The author with a cagey prairie white-tailed deer

5 essential tips and strategies for hunting Canada’s giant prairie whitetails


Set up your shooting sticks once you spot a bedded whitetail


If the buck is in sparse cover, it might be possible to stalk in close enough to take a shot while he’s bedded. Bedded deer periodically stand to stretch or reposition themselves throughout the day, so you can also simply wait for it to stand up. If the deer is in heavier cover that you can’t see into, you’ll need to stalk to within shooting range, then wait until later in the day when it leaves the cover to feed.

While waiting for a deer to stand or walk out into the open, always be ready, and try to anticipate where your shooting opportunity will be. If you’re using shooting sticks, set them up and keep your gun ready to quickly and quietly slip onto the rest. If you’re bowhunting, have an arrow nocked so you can quickly raise your bow and draw.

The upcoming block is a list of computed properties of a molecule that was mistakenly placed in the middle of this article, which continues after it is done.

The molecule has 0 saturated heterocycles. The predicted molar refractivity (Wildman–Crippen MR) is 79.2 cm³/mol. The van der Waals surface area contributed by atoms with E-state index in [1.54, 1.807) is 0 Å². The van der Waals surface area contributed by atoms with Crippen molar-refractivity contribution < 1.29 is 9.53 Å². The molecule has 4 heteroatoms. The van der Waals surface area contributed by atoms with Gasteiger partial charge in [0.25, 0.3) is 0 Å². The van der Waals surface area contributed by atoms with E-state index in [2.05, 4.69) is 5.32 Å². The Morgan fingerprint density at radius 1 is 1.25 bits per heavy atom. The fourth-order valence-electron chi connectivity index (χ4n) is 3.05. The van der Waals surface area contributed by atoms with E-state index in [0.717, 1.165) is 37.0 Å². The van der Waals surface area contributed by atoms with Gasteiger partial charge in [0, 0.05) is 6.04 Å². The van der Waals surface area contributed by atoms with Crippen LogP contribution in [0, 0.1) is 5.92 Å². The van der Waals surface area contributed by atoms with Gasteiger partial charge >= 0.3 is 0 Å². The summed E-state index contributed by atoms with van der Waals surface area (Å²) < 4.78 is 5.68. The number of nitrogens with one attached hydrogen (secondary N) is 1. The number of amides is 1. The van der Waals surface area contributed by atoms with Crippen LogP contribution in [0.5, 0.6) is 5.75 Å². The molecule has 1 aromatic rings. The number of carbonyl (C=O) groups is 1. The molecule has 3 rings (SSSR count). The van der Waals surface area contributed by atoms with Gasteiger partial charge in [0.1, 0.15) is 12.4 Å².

Some hunters find it easy to sit and wait for the deer to stand. If you can’t sit still, however, and your fidgeting risks spooking the deer, try blowing a grunt tube to get the deer to stand up or come out into the open. Blow the call as softly as possible to prevent spooking the deer—often, just a single grunt will get the reaction you want. If the buck doesn’t respond, keep calling, but do so sporadically. Calling too much can put him on red alert.

If you’re not prepared to wait out a bedded deer, another option is to leave it alone, then return the next morning to set up along its travel route. If you choose that plan, take plenty of time to familiarize yourself with the path the deer is likely to take. Then select a perfect ambush spot that keeps you hidden, yet still offers a good shot.